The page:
This Behind the Scenes article was provided to LiveScience in partnership with the National Science Foundation.
Ayusman Sen, head of the Department of Chemistry at Penn State, makes tiny, metallic objects do something extraordinary — he makes them swim.
"People make wonderful nanostructures, but they don't move around," said Sen. "Practically, if you want to move a nano-object from one point to another, you need a nano-motor and you have to power it. But these objects are so small you can't hook them up with a piece of wire. Neither can they carry around their own fuel, so they have to use what's around them. In nature it's done with catalytic reactions using substances from the surrounding environment."
Sen's work is driven by catalysis, the chemical phenomenon whereby a substance accelerates a chemical reaction but emerges unchanged at the end of the process. He and his team of students and colleagues focus their efforts on redox (reduction-oxidation) chemical reactions where electrons and protons are broken away from their parent atoms and pumped back and forth between substances, liberating energy.
Motors much thinner than hair
In the context of nanomotors, that energy manifests itself as an electrical gradient in the fluid surrounding the tiny objects. For many of the team’s experiments, the motors are platinum-gold nanorods only two millionths of a meter long, a length less than one hundreth the thickness of a human hair.
In most cases, the fluid starts out as a dilute solution of hydrogen peroxide that the researchers oxidize using a platinum catalyst tip on the nanorod.
The result is release of oxygen along with electrons and protons that flow from bow to stern of the tiny "ship," with electrons flowing inside the rod and an equal number of protons flowing in the fluid alongside.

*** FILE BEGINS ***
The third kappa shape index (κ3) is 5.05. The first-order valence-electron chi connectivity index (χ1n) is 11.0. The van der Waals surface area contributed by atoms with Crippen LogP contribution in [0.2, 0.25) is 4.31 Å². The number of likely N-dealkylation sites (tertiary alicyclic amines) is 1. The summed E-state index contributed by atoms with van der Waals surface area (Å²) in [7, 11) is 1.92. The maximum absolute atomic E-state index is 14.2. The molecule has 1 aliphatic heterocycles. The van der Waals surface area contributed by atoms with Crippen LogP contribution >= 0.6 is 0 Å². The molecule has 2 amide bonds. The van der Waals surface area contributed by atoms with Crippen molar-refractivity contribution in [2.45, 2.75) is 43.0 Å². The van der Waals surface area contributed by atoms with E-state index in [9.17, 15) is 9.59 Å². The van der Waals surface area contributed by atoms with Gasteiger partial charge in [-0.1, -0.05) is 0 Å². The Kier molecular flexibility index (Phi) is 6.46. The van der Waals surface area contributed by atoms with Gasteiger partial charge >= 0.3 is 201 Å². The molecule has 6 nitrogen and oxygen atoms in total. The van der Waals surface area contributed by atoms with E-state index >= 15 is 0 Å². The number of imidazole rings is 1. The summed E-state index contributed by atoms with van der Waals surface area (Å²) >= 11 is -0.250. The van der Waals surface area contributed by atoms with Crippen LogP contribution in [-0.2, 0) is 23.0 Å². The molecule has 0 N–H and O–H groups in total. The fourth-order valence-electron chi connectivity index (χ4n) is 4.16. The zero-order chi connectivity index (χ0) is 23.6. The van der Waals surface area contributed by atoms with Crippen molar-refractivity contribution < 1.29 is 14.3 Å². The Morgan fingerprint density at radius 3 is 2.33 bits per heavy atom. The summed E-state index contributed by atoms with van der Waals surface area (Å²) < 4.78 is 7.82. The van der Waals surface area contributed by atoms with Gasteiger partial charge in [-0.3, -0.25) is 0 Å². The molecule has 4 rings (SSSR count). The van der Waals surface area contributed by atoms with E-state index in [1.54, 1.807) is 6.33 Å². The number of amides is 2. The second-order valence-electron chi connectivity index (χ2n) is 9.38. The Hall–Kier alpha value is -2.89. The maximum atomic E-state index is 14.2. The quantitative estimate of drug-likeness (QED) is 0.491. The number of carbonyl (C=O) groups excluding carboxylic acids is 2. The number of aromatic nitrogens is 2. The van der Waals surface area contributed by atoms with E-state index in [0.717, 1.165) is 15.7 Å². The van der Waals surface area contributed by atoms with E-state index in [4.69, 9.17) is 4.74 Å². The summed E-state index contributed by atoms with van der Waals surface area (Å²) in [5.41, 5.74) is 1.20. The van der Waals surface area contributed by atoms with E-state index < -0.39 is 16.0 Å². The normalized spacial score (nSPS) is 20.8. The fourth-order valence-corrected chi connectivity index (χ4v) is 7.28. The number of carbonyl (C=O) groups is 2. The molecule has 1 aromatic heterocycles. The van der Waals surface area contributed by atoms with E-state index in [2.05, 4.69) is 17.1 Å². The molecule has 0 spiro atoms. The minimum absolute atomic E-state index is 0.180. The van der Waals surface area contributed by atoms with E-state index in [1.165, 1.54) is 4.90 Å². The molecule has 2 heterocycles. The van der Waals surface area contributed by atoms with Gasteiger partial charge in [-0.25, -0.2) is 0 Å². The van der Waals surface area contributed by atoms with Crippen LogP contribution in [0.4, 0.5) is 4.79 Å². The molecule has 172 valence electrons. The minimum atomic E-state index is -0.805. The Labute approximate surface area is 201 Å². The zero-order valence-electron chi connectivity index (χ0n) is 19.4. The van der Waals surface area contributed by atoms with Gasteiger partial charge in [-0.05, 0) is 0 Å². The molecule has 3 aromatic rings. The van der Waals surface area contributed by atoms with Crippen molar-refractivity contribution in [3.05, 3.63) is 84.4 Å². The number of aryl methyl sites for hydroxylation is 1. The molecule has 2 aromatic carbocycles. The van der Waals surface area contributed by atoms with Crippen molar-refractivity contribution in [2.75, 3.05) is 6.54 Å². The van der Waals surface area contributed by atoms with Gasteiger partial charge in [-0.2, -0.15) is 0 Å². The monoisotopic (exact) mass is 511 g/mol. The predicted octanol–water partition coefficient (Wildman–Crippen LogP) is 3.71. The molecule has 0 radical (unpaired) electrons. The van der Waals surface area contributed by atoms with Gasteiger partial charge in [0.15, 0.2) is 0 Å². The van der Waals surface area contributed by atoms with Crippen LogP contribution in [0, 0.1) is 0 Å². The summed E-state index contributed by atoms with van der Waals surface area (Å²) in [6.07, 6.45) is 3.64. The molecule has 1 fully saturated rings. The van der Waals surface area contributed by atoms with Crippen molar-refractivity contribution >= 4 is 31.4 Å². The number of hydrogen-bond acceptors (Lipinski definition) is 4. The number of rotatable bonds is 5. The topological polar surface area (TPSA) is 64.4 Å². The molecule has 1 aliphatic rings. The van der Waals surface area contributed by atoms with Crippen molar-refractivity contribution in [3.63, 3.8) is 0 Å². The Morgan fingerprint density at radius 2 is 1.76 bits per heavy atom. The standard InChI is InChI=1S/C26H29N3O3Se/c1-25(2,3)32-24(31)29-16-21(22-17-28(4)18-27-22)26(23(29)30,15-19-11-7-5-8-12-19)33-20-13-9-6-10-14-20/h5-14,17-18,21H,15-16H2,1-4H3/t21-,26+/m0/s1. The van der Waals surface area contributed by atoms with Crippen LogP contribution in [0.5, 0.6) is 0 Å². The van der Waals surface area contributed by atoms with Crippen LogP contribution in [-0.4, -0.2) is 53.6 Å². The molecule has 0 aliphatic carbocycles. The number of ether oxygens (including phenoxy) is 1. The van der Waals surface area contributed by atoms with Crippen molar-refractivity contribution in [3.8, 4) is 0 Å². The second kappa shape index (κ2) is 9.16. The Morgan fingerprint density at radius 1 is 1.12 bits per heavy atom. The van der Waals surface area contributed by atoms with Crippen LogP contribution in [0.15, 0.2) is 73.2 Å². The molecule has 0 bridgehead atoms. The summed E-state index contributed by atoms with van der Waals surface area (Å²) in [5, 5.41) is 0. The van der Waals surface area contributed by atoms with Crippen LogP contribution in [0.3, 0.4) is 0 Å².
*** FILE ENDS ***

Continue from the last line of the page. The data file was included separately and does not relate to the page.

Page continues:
At the stern, the electrons and protons catalytically reduce hydrogen peroxide to water. The protons flowing from stem to stern function like paddles propelling the nanorod toward its platinum forward end, or if the nanorod is stationary, pumping water around it toward the aft end.
Purposeful ambulation possible
While getting metal particles to move under their own power is one thing, getting them to ambulate purposefully toward a specific location is another. In response, the Penn State team has developed three methods of steering their motors: magnetism, chemistry and light.
The magnetic system uses platinum and gold-layered rods that contain magnetic nickel segments. These rods respond to an external magnetic field by swimming parallel to it.
The chemical system uses chemotaxis, traditionally defined as the movement of living organisms toward or away from a chemical attractant or toxin. In the first example of chemotaxis in a non-living system, Sen's platinum-gold nanorods propel themselves along a gradient of hydrogen peroxide diffused in water toward a higher concentration of hydrogen peroxide.
Phototaxis uses light to initiate catalytic activity. In a demonstration, silver chloride particles suspended in distilled water do not move until ultraviolet light is shone on them, whereupon they migrate en masse toward the light.
Moving particles that do something
As a practical matter, getting metal particles to move toward specific targets is not very valuable unless they do something like deliver a drug, assemble a structure, sense a material, or pump a liquid once they get there. In order to prove the feasibility of such activities, Sen's group has developed electrostatic and chemical linkers to attach cargo to their nanomotors.
Summarizing his group's progress thus far, Sen reports, "We know how to load up cargo. We know how to move it. Once we learn how to unload cargo, we will have the equivalent of nano dump trucks that can deliver cargo to a designated site or lay down patterns to create superstructures."
Although at this juncture the group knows how to make the motors, attach cargo to them, and transport them to designated points, off-loading remains a problem. In response, the group is beginning work on a photosensitive linker molecule that will break and drop the cargo when exposed to light.
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Editor's Note: This research was supported by the National Science Foundation (NSF), the federal agency charged with funding basic research and education across all fields of science and engineering. See the Behind the Scenes Archive.